Auxilia Katongomara, Chronicle Reporter
UNIVERSITIES have complied with the Government directive to reduce fees for students on industrial attachment and teaching practice by 40 percent.
Government last week directed the institutions of higher learning to slash tuition fees after considering the economic environment and socio-economic status of most students.
The National University of Science and Technology (Nust), Lupane State University and Midlands State University yesterday confirmed that they had complied with the directive.
Nust director of communication and marketing, Mr Felix Moyo said the institution had reduced the fees as directed.
“We received a circular from the Ministry on the issue. We will be advising all students already on industrial attachment through relevant channels,” said Mr Moyo.
LSU information and public relations officer Mr Zwelithini Dlamini said the policy was already in effect and students had been notified.
“This memo serves to inform you that the Ministry of Higher and Tertiary Education Science and Technology Development has directed that with effect from this 2nd semester 2018 (February to June 2018) students on Industrial attachment shall pay 60 percent of the tuition fees. Please note that all students shall continue to pay the levies to the University,” read the LSU memo to students.
MSU information and public relations director Mrs Mirirai Mawere said on Monday that the institution had already reduced fees as directed by the Ministry of Higher and Tertiary Education, Science and Technology Development.
“As a State university, we are obliged to adhere to Government directives,” she said
In a circular to Vice Chancellors and College Principals, Permanent Secretary in the Ministry of Higher and Tertiary Education, Science and Technology Development, Dr Desire Sibanda said the reduction of fees was with immediate effect.
“This circular serves to inform you that the Ministry has reviewed the payment of tuition fees by students on industrial attachment or teaching practice to 60 percent of tuition fees. In this regard the Ministry’s new policy is that all Higher and Tertiary Education students on industrial attachment or teaching practice will now be required to pay 60 percent of tuition fees with immediate effect,” said Dr Sibanda.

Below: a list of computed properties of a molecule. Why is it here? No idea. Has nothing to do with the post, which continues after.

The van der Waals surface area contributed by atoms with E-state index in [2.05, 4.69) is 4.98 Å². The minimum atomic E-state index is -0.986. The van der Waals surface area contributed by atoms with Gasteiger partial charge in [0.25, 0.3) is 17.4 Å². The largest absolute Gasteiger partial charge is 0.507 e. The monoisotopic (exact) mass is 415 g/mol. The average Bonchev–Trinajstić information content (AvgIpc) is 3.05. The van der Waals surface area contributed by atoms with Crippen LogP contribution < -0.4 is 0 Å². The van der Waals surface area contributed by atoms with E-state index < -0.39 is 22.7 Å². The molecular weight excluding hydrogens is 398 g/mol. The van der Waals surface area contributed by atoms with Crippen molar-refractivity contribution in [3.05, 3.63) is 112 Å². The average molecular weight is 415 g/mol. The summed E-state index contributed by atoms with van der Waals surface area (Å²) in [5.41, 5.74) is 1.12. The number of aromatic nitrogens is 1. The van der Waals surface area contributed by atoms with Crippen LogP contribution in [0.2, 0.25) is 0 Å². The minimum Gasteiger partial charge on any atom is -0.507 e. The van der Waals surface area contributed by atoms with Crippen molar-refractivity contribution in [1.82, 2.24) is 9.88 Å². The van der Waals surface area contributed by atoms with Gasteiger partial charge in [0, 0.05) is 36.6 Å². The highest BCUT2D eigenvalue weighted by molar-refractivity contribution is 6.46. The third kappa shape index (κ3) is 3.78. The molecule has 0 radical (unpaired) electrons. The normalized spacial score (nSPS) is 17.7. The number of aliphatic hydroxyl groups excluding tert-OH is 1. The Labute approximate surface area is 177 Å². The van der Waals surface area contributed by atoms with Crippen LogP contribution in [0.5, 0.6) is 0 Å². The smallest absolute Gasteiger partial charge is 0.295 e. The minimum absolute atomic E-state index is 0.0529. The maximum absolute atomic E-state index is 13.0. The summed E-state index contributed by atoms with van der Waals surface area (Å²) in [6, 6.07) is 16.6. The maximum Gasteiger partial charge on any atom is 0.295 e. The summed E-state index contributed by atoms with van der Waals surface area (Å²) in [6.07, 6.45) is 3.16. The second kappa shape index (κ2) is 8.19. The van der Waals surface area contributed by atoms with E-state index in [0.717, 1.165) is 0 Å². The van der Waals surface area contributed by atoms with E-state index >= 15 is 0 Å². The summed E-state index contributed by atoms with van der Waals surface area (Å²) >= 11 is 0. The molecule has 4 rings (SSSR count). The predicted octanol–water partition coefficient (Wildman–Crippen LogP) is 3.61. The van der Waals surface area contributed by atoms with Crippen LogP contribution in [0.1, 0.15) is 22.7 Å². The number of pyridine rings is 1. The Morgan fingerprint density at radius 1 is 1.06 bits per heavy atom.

He said the decision had been taken after careful consideration of the socio-economic environment and the socio economic status of the majority of the students.
“Students on attachment meet the cost of accommodation, food and transport to and from work. The Ministry has considered the variable and fixed costs attendant to student’s supervision and utilisation of teaching and learning facilities,” he said.
Dr Sibanda said the new policy abolishes Circular No 6 of 1997 which required students on attachment to pay full tuition fees.
He said the Ministry of Higher and Tertiary Education is committed to promoting inclusive quality in line with Sustainable Development Goal Four of Vision 2030.
“In reducing the cost to 60 percent, the Ministry considered that institutions require funds to meet supervisory costs for each student on attachment and that the majority of students continue to access library and other learning facilities while on attachment,” he said.